Sleep and Stroke Risk

Despite its importance, many people simply don’t get enough sleep on a regular basis. But what about those people who get too much shut eye? Believe it or not, such individuals might be at greater risk of stroke.

Too Much of a Good Thing

Appearing in the journal Neurology, this study reviewed the sleeping habits and stroke history of nearly 32,000 people. In terms of age, this group skewed older, with an average age of 61.7 years. Each of these subjects completed a series of questionnaires regarding sleep quality and sleep duration during the preceding six month period. They were also quizzed about their daytime napping habits. 

The authors then monitored these subjects over the next six years, during which a total of 1438 strokes were documented. In addition, the authors believe that another 119 probable strokes occurred during this timeframe, though they couldn’t be confirmed due a lack of relevant documentation. 

Of this group, the team noted that heavy sleepers seemed to be at greater risk of stroke. Compared to those who slept seven or eight hours per night, people who got nine or more hours of sleep on a nightly basis were 23 percent more likely to be stroke victims. A similar pattern was noted amongst those who took mid-day naps last 90 minutes or longer; these subjects had an increased stroke risk of 25 percent.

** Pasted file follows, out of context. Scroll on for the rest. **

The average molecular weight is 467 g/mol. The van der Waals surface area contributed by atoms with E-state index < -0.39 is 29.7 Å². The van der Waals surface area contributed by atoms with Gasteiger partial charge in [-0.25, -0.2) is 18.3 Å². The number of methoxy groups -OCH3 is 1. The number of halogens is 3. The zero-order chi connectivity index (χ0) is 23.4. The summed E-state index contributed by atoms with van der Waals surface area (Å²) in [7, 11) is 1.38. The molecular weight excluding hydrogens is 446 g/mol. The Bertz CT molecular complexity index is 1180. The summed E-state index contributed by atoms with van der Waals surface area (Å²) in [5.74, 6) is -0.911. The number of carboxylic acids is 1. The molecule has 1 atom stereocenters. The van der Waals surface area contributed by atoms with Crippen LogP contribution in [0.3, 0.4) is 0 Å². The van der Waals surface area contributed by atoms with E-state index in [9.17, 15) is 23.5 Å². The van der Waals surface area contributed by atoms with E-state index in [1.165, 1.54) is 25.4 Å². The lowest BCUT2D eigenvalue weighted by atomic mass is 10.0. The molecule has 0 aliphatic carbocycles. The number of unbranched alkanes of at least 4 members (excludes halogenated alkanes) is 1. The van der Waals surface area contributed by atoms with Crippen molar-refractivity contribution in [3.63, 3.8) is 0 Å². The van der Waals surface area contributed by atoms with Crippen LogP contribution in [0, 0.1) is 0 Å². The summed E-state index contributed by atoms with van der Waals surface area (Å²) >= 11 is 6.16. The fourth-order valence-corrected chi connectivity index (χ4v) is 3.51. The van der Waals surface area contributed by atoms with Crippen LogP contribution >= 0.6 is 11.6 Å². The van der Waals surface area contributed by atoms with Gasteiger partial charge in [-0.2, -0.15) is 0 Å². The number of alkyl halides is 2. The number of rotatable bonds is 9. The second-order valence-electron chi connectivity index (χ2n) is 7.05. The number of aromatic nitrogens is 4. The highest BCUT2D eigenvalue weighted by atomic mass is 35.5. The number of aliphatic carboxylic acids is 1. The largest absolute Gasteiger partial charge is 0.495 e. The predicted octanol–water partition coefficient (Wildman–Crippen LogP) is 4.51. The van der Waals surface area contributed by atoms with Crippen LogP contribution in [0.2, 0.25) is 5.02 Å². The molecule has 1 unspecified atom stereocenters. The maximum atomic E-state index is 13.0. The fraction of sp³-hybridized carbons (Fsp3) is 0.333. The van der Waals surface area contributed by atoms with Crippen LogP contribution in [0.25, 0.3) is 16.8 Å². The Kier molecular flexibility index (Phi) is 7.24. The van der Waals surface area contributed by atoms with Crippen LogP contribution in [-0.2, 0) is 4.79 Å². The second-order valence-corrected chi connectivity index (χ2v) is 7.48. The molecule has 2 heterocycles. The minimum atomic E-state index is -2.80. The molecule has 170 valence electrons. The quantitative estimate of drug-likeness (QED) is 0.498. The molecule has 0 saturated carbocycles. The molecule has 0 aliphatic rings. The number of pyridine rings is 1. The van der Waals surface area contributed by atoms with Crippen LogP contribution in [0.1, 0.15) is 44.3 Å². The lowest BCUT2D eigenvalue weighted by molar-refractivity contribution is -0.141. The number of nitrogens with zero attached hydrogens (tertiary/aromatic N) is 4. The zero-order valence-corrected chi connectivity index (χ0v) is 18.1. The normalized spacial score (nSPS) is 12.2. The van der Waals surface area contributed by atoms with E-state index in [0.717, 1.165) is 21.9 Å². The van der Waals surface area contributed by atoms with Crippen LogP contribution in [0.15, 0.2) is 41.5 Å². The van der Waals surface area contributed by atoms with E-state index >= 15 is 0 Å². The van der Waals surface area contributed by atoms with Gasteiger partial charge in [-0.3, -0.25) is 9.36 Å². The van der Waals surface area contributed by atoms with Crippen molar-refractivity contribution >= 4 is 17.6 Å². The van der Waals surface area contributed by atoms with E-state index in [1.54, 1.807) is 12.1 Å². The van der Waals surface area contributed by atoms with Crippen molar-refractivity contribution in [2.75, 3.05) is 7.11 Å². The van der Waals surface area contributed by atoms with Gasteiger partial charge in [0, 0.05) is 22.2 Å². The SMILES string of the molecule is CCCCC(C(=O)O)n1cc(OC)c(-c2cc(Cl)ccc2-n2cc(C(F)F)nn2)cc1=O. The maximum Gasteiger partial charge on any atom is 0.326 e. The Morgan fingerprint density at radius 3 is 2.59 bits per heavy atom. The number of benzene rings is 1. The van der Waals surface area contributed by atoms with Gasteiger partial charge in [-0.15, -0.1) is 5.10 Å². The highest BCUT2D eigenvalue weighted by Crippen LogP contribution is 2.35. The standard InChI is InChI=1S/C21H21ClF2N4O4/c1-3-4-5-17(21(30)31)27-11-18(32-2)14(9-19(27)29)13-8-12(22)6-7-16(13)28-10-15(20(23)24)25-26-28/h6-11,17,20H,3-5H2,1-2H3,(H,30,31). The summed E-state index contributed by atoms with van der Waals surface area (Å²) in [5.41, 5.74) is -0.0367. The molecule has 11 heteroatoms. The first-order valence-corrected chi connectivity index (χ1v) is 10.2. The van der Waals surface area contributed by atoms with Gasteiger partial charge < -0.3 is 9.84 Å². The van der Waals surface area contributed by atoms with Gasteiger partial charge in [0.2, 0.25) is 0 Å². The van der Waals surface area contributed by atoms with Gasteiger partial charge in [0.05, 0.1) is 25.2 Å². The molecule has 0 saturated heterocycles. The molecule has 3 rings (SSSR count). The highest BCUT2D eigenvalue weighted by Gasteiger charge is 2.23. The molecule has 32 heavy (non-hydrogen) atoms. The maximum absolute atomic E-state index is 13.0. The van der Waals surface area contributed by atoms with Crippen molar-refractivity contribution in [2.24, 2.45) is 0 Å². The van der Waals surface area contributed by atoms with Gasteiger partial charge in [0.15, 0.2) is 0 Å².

Heavy sleepers who were also senior citizens (those aged 65 and older) with a history of hypertension, hyperlipidemia or diabetes appeared to have an elevated stroke risk. Stroke was also more likely to strike overweight individuals who routinely napped over 90 minutes at a time.

Quality over Quantity

In a statement to the website Medscape Medical News, lead researcher Xiaomin Zhang stated that her team “wish[ed] physicians suggest people, especially middle-aged and older adults, pay more attention to their time spent in bed…and [advise them] to maintain good sleep quality.” Zhang further noted that the report “suggests the importance of moderate napping and sleeping duration and maintaining good sleep quality not only to prevent coronary heart disease but also to prevent stroke.”

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